The Gridstore/Blackhole facility provided the primary storage services for WestGrid until that function was moved to Silo.  See the WestGrid Data Storage page for details about Silo and other WestGrid storage facilities.

Dendrite / Synapse

Synapse:
Apr. 2005 - Oct. 2011

Dendrite:
Apr. 2005 - June 2010

Dendrite, one of a pair of IBM Power5-based used for large shared-memory parallel programs was decommissioned after hardware problems. Synapse, with 256 GB of RAM was available through the Cortex front end until the end of October 2011, when it was decomissioned as well. Breezy and soon to be available Hungabee are other machines appropriate for large-memory serial or single-node threaded parallel programs (such as those based on OpenMP).

Hydra

Dec. 2003 - Jan. 2011 


This SGI visualization server was a testbed for remote visualization applications for several years. Visualization services now focus on several GPU-equipped nodes of the Checkers cluster.

Lattice

(not to be confused with a current machine with the same name!)

2003 - Oct. 2009 


Lattice was a cluster consisting of 36 HP ES45 nodes, 19 HP ES40 nodes, and one additional HP ES45 node dedicated for interactive jobs. Each node had 4 Alpha CPUs and 2-8 GB of memory. The CPUs were clocked at 0.67-1.25 GHz. They provided good floating point performance for their time. The ES45 nodes used a Quadrics interconnect which provided much lower latency and higher bandwidth than commodity networks, making Lattice suitable for demanding parallel jobs.  The current Lattice cluster is targeted at similar jobs, but, has an InfiniBand interconnect.

Lattice was also the home to the commercial Gaussian license for WestGrid.  This service is now provided on Grex.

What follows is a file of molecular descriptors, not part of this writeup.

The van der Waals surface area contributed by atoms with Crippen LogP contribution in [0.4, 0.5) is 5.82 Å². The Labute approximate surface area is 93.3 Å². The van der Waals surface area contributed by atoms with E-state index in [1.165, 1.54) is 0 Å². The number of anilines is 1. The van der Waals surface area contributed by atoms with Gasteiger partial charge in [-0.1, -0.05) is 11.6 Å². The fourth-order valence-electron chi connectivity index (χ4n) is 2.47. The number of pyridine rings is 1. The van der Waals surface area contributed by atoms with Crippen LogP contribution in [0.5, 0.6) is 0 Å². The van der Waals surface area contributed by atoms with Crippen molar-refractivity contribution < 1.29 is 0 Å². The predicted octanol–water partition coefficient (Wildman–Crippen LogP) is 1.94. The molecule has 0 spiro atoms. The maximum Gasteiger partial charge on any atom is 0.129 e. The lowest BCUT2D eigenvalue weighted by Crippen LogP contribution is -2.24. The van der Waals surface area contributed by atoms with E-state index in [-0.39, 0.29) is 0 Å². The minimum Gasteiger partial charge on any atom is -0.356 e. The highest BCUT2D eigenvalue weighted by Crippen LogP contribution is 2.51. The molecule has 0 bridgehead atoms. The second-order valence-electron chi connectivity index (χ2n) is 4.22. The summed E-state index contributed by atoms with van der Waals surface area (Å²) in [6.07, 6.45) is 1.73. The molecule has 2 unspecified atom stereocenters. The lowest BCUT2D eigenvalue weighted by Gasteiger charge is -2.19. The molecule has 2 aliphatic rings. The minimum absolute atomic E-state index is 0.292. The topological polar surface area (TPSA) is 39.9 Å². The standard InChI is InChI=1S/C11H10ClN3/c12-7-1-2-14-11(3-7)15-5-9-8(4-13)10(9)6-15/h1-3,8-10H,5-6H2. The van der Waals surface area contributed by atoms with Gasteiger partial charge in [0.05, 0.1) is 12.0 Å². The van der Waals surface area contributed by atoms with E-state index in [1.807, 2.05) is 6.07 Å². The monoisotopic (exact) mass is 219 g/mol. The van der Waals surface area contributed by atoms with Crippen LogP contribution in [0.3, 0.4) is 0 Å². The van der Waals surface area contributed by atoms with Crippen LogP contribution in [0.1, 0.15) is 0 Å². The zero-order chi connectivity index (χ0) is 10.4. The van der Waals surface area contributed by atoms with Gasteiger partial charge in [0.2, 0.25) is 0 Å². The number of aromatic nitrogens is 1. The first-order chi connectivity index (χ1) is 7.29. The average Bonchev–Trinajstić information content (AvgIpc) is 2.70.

Tantalus

Apr. 2005 - Oct. 2010


This Cray XD1 Linux system was unique for WestGrid at the time because it had programmable hardware, in the form of on-board field programmable gate arrays (FPGAs), and an extremely fast interconnect with a very low MPI latency. Each of its six nodes consisted of two single-core Opteron CPUs (2.2GHz), one Xilinx Virtex II Pro FPGA (XC2VP50 device, FF1152 package), and 4GB of memory.

Matrix Jul. 2005 - Mar. 2011
Matrix was a 256-core HP cluster (128 dual-core AMD Opteron-based nodes, running at 2.4 GHz, with 2 GB of RAM per node).  It used an Infiniband interconnect.  Its intended use was MPI-based parallel processing.  This kind of processing is now provided by Lattice and several other WestGrid clusters.

Nexus Sept. 2003 - Feb. 2011 Nexus and related SGI servers provided the main large-memory capability for WestGrid for many years.  Current alternatives for large-memory programs include Breezy and Hungabee.
Robson Oct. 2004 - Aug. 2011
Robson was a small (56-core) cluster based on 1.6 GHz PowerPC 970 processors in an IBM JS20 BladeCentre configuration.  Each 4-core compute node (blade) shared 4 GB of RAM.  The system was used for a wide range of jobs including serial jobs and parallel jobs with low interprocess communications requirements.  Unique features of Robson include direct access to a large storage facility and a batch environment with a queue for preemptible jobs.


Cortex

2005 - Oct. 2011
Cortex was the head node for a collection IBM pSeries SMP machines ranging from 4 up to 64 processor cores, with different speeds and memory sizes. All the systems ran the IBM AIX operating system. Cortex was suitable for parallel applications that required a large shared memory and/or fast communications between processes, or for serial applications that required a large shared memory.

Terminus Jul. 2008 - Dec. 2012
Terminus will continue to operate in 2013 at the University of Calgary for researchers there but will no longer be available for WestGrid use.